Additionally, if you are using a dipping sauce with your spring rolls, be sure to test it on a sample spring roll wrapper before coating the entire batch.
Some sauces may be too thick or too spicy for delicate spring rolls. With a little experimentation, you can easily swap out wonton wrappers for spring roll wrappers in your favorite recipes.
5. HOMEMADE WONTON WRAPPERS
To make homemade wonton wrappers without a pasta machine.
2 cups flour (I used regular all-purpose, but you can use gluten-free if that’s what you have on hand) 1/2 teaspoon salt 2 tablespoons oil
In a medium bowl, mix the flour and salt with a fork. In a small mug or bowl, pour in the oil. Take about 1/4 of the flour mixture and add it to the oil. Stir with another fork until crumbly.
Continue adding small amounts of flour until all is gone (about 1/4 – 1/3 cup will do). Now take your hands and form it into one ball by “kneading” it like dough.
If it is too dry, add water drop by drop; an ounce at most (if you accidentally add too much, add more flour).
Once it is all together in one ball, start to flatten it out on a floured surface. Sprinkle the topping of the dough with flour and roll it out into a thin sheet with a rolling pin.
The thinner it is, the better, but not so thin that it rips. Use a pizza cutter to cut the dough into 2-inch squares. You may also push the edges with a fork to make them look neater.
To cook, bring a pot of water to boil and then carefully place 10-12 wonton wrappers in at a time.
Cook for 30 seconds until float and then remove with tongs. Serve with soy sauce and hot Chinese mustard.
6. CABBAGE LEAVES A Gluten Free Substitute for Wonton Wrappers
Sound like weird, Right? But you have no idea how cabbage leaves will be delicious after you wrap any vegetable or meat.
Cabbage leaves are easily steam and a healthy alternative option to wonton wrappers.
Cabbage leaves make any stuffing ingredients more delicious.
7. DUMPLING WRAPPERS
Dumpling wrappers are sheets made from dough with a variety of thicknesses. They are used to wrap around fillings so that you can make all kinds of dumplings!
You can purchase them fresh or frozen at Chinese grocery stores. There are different flavors made with various types of flours, so try out different ones to find your favorite!
When storing dumpling wrappers, they should always be kept in the freezer after opening the package.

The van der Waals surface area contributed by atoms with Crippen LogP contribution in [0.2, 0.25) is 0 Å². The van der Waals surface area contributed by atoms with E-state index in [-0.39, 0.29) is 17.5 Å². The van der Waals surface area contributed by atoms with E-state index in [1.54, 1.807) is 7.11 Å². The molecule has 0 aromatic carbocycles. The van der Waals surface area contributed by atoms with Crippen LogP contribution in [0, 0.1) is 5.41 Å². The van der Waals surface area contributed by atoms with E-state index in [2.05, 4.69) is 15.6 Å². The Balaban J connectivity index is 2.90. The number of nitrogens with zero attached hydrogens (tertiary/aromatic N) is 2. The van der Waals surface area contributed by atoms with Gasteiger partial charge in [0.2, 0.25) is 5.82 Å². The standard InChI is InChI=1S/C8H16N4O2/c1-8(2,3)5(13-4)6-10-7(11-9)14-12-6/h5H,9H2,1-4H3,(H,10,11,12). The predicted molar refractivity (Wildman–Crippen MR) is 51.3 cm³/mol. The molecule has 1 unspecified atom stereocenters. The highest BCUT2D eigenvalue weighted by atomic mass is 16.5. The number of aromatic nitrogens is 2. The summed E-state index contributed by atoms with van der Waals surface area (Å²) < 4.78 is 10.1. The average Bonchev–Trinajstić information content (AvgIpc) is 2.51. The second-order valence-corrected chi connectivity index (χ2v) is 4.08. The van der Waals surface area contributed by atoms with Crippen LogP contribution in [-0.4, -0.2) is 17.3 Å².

Dumpling wrappers may dry out easily when exposed to air for too long. Store in an airtight container and seal properly before keeping it in the freezer.
8. VEGAN WONTON WRAPPERS
Regular wonton wrappers are made with eggs, but vegan wonton wrappers are made without eggs. This means they are perfect for people who follow a vegan diet or those who have an egg allergy.
Vegan wonton wrappers can be used to make all kinds of vegan wontons, including sweet and savory ones.
A few different brands of vegan wonton wrappers are available in stores, but you can also make your own at home.
You only need flour, water, and a little oil. The recipe is very simple and only takes a few minutes to make.
Once you have the vegan wonton wrappers, the possibilities are endless. You can make traditional pork shrimp wontons or get creative and try some vegan dessert wontons.
What is the difference between wontons and dumplings?
The main difference between wontons and dumplings is that wontons are usually made with a wrapper, while dumplings are not.
Wonton wrappers are thin and square, while dumpling wrappers can be thin or thick, round or square.
Wontons are typically filled with minced pork and shrimp, while dumplings are usually filled with pork, beef, or lamb.
The dough can also be different. Dumpling wrappers are typically thicker, and the dough is made from flour, eggs, and water. Wonton wrappers are very thin, made with wheat starch, eggs, and salt only (without flour).
Even though they may look similar: dumplings and wontons do not always have the same fillings!
But all wrapped foods that consist of a filling inside a wrapper of some sort belong to either dumplings or wontons.
This means there is quite a variety in what you can actually put inside your dumpling/wonton wrapper!
Wrap Up On Wonton Wrappers Substitutes
Wonton wrappers are a great option for an appetizer or side dish. They can be used in many different ways to create dishes that add flavor and texture. Still, they’re not always available at your local grocery store.
Here is one of our favorite recipes for wontons without the wrapper!
FAQs Related to Wonton Wrappers & Its Alternative
Q1. Where are wonton wrappers in the grocery store?
Wonton wrappers are typically located in the refrigerated grocery store, near other Asian-inspired ingredients like soy sauce and rice vinegar. They are also available in the frozen food section.
Q2. Are wonton wrappers vegan?
If you are thinking of making your own vegan dumplings at home, you may come across the word “wonton wrapper.” The first thing that springs to mind is determining whether it is vegan.
You might be confused about whether or not a wonton wrapper contains any animal-derived ingredients, and so might many others who would like to use this product for food preparation.
Thus, we hope that our answers to these questions will prove helpful to all those interested in the topic!